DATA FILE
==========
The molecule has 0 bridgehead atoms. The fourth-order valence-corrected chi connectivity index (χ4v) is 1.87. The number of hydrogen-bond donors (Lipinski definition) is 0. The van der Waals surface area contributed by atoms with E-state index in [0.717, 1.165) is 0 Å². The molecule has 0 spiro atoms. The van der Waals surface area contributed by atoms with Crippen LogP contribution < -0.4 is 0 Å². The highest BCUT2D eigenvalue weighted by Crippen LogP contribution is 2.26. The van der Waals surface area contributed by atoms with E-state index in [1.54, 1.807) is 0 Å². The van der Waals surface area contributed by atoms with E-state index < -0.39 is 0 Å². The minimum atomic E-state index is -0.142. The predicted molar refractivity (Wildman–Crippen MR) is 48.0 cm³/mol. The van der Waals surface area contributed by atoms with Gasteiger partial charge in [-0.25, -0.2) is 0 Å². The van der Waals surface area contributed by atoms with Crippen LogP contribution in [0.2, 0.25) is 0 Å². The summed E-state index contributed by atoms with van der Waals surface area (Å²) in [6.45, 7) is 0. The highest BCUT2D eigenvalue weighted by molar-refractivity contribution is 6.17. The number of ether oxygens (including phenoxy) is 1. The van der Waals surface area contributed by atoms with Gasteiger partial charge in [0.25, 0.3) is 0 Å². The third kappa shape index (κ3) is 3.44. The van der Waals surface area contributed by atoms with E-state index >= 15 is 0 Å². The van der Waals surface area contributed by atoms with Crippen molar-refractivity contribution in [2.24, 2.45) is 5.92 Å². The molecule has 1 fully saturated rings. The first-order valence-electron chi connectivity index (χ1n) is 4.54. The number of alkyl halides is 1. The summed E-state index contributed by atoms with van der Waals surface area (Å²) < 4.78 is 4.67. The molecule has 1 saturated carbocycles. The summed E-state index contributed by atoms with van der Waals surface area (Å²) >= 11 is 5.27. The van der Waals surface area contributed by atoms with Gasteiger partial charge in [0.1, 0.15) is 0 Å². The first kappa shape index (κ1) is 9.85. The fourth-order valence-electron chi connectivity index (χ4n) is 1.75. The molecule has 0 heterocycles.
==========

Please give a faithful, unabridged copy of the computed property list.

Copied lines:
The molecule has 0 bridgehead atoms. The fourth-order valence-corrected chi connectivity index (χ4v) is 1.87. The number of hydrogen-bond donors (Lipinski definition) is 0. The van der Waals surface area contributed by atoms with E-state index in [0.717, 1.165) is 0 Å². The molecule has 0 spiro atoms. The van der Waals surface area contributed by atoms with Crippen LogP contribution < -0.4 is 0 Å². The highest BCUT2D eigenvalue weighted by Crippen LogP contribution is 2.26. The van der Waals surface area contributed by atoms with E-state index in [1.54, 1.807) is 0 Å². The van der Waals surface area contributed by atoms with E-state index < -0.39 is 0 Å². The minimum atomic E-state index is -0.142. The predicted molar refractivity (Wildman–Crippen MR) is 48.0 cm³/mol. The van der Waals surface area contributed by atoms with Gasteiger partial charge in [-0.25, -0.2) is 0 Å². The van der Waals surface area contributed by atoms with Crippen LogP contribution in [0.2, 0.25) is 0 Å². The summed E-state index contributed by atoms with van der Waals surface area (Å²) in [6.45, 7) is 0. The highest BCUT2D eigenvalue weighted by molar-refractivity contribution is 6.17. The number of ether oxygens (including phenoxy) is 1. The van der Waals surface area contributed by atoms with Gasteiger partial charge in [0.25, 0.3) is 0 Å². The third kappa shape index (κ3) is 3.44. The van der Waals surface area contributed by atoms with E-state index >= 15 is 0 Å². The van der Waals surface area contributed by atoms with Crippen molar-refractivity contribution in [2.24, 2.45) is 5.92 Å². The molecule has 1 fully saturated rings. The first-order valence-electron chi connectivity index (χ1n) is 4.54. The number of alkyl halides is 1. The summed E-state index contributed by atoms with van der Waals surface area (Å²) < 4.78 is 4.67. The molecule has 1 saturated carbocycles. The summed E-state index contributed by atoms with van der Waals surface area (Å²) >= 11 is 5.27. The van der Waals surface area contributed by atoms with Gasteiger partial charge in [0.1, 0.15) is 0 Å². The first kappa shape index (κ1) is 9.85. The fourth-order valence-electron chi connectivity index (χ4n) is 1.75. The molecule has 0 heterocycles.